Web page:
It’s official: The National Bureau of Economic Research recently announced we are now in a recession.
What will the economic recovery look like?
The Hawaii Department of Transportation has already been working on projects that will help rebuild the economy, as long as our funding isn’t raided.
It might be tempting for state leaders to defer projects or raid special funds, but economists know that is not the prudent or fiscally responsible option. HDOT projects act as an economic fiscal multiplier. The more we spend improving infrastructure and keeping people working, the more it multiplies the economic recovery.
On the other hand, the less we spend, the more the recession hurts.
The cumulative impact could redefine Hawaii’s transportation landscape, traffic flow, peak-hour congestion, as well as transportation-related environmental impacts.
In a recession, we know the economic multiplier means even more. This is because in a downturn, spending in the private sector is decreased and therefore government fiscal activity is less likely to be “crowding out” other activity.
A great example of this multiplier is the 2009 American Recovery and Reinvestment Act during the Obama administration, which estimated a multiplier of 1.5, meaning every $1 of fiscal spending would result in $1.50 increase in real GDP. HDOT agreed on a similar effect, and a fiscal multiplier between 1.2 and 1.8 is embedded into the department’s evolving economic recovery efforts.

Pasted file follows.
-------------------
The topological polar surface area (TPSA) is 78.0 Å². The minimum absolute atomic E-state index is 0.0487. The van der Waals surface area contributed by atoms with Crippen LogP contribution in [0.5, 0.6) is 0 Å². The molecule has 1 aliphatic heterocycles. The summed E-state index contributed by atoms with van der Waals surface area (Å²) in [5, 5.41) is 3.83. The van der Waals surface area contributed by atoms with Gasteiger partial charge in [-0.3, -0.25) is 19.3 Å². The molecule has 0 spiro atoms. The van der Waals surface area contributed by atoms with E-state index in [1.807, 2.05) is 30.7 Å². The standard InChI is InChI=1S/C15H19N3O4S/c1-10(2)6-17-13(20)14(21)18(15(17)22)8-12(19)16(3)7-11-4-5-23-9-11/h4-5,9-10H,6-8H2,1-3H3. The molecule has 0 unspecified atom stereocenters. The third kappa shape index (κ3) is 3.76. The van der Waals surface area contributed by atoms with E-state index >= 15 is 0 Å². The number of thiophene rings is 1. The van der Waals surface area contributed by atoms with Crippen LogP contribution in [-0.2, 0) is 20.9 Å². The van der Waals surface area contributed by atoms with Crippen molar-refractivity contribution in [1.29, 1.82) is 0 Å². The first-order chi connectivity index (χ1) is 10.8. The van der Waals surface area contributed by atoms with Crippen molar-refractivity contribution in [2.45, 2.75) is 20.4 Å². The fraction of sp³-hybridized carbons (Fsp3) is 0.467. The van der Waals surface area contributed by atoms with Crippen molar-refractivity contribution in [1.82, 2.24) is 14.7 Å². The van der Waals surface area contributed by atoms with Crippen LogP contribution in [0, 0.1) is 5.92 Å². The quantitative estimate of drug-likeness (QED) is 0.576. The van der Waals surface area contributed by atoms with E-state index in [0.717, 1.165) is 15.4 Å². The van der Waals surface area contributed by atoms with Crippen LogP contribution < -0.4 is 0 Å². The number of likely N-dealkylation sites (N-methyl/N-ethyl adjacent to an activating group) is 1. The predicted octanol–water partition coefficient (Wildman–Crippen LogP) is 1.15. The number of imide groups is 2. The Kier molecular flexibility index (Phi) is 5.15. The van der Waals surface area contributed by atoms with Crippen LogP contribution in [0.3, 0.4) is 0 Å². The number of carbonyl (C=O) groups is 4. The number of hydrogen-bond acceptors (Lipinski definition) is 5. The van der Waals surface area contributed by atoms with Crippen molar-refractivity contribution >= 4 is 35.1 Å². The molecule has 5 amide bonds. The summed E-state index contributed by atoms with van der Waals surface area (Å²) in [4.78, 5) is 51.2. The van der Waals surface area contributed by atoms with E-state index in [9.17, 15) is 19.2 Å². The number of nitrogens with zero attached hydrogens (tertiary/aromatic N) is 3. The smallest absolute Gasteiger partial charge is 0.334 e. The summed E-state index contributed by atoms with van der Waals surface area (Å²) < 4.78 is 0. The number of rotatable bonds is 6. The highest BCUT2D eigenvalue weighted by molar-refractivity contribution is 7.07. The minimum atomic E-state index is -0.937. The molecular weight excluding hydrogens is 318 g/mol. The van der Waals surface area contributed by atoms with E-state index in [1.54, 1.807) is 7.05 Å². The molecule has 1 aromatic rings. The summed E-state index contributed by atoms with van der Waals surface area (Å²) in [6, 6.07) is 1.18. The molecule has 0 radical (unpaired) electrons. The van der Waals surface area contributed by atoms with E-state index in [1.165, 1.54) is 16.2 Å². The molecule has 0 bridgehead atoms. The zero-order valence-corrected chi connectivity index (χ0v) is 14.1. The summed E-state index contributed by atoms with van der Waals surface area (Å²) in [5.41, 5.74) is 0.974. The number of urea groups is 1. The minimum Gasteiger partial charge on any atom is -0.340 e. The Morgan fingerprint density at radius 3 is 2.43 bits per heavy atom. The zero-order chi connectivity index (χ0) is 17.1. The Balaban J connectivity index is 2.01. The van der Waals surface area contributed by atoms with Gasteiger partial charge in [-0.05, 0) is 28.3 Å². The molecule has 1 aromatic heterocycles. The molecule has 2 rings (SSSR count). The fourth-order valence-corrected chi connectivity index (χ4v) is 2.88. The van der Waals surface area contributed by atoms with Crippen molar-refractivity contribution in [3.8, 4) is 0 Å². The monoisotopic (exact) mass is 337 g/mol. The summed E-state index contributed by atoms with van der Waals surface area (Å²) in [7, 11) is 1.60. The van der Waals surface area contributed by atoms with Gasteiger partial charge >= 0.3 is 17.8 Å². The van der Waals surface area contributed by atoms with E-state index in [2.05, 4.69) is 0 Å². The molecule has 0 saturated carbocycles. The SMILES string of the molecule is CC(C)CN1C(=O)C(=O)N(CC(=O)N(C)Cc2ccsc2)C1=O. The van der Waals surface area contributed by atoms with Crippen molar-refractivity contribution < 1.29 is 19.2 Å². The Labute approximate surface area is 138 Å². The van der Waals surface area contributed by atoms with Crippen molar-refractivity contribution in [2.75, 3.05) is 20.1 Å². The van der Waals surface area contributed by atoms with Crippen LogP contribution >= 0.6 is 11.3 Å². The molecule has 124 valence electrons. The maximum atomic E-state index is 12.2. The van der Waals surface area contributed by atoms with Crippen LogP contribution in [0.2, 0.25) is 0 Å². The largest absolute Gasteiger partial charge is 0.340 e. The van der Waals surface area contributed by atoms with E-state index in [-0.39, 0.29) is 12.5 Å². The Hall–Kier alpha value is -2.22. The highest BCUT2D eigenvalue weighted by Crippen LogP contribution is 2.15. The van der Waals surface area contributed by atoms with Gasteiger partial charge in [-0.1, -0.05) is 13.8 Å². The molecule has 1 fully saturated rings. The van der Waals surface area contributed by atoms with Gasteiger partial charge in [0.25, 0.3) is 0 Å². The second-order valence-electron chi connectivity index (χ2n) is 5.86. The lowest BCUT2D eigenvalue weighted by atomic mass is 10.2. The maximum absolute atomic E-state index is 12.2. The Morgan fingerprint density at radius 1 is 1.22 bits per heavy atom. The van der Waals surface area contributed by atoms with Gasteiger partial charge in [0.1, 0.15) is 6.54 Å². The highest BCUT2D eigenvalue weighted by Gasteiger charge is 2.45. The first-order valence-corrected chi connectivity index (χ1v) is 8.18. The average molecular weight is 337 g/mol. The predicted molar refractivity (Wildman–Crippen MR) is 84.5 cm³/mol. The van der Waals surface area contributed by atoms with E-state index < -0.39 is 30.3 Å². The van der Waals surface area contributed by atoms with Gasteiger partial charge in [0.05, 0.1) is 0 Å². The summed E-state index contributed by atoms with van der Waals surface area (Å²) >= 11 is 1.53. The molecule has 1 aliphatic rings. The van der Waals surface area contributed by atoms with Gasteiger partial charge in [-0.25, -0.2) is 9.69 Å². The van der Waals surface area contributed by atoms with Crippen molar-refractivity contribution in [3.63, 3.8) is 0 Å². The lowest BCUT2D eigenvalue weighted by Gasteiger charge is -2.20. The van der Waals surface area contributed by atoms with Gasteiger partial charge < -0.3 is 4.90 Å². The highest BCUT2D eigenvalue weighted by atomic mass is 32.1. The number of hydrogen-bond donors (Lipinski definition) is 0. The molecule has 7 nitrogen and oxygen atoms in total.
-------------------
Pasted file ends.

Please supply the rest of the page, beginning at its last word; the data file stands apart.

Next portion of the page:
As the state navigates this turbulent time, HDOT can function as an important, stable source of investment in the state’s economy.
It is important to remember that HDOT does not receive traditional taxpayer money from sources such as income tax. Instead, HDOT is self-sustaining and self-funded. We make revenue from sources such as user fees, tenant rent, dockage and wharfage, airplane landing fees, vehicle weight and registration and fuel taxes to pay for operations, maintenance and capital improvements.
Funds administered by HDOT are specific to the division’s special funds, as well as federal aid and grant awards received from the U.S. Department of Transportation, Federal Highways Administration and Federal Aviation Administration. The HDOT is not reliant on our state general funds.
HDOT’s economic response efforts and activities will provide immediate contributions to job creation, revenue enhancement and workforce development. We all understand the challenging times we face, and the HDOT is focused on doing its part to improve response to COVID-19 and the economic recovery.
We’re all in this together, and HDOT is committed to its pivotal role in ensuring healthy economic growth to shape a new normal emerging from COVID-19. Our recovery strategies and fiscal multiplier effects will provide profound benefits to the community on the road to recovery.
Jade Butay is director of the Hawaii Department of Transportation.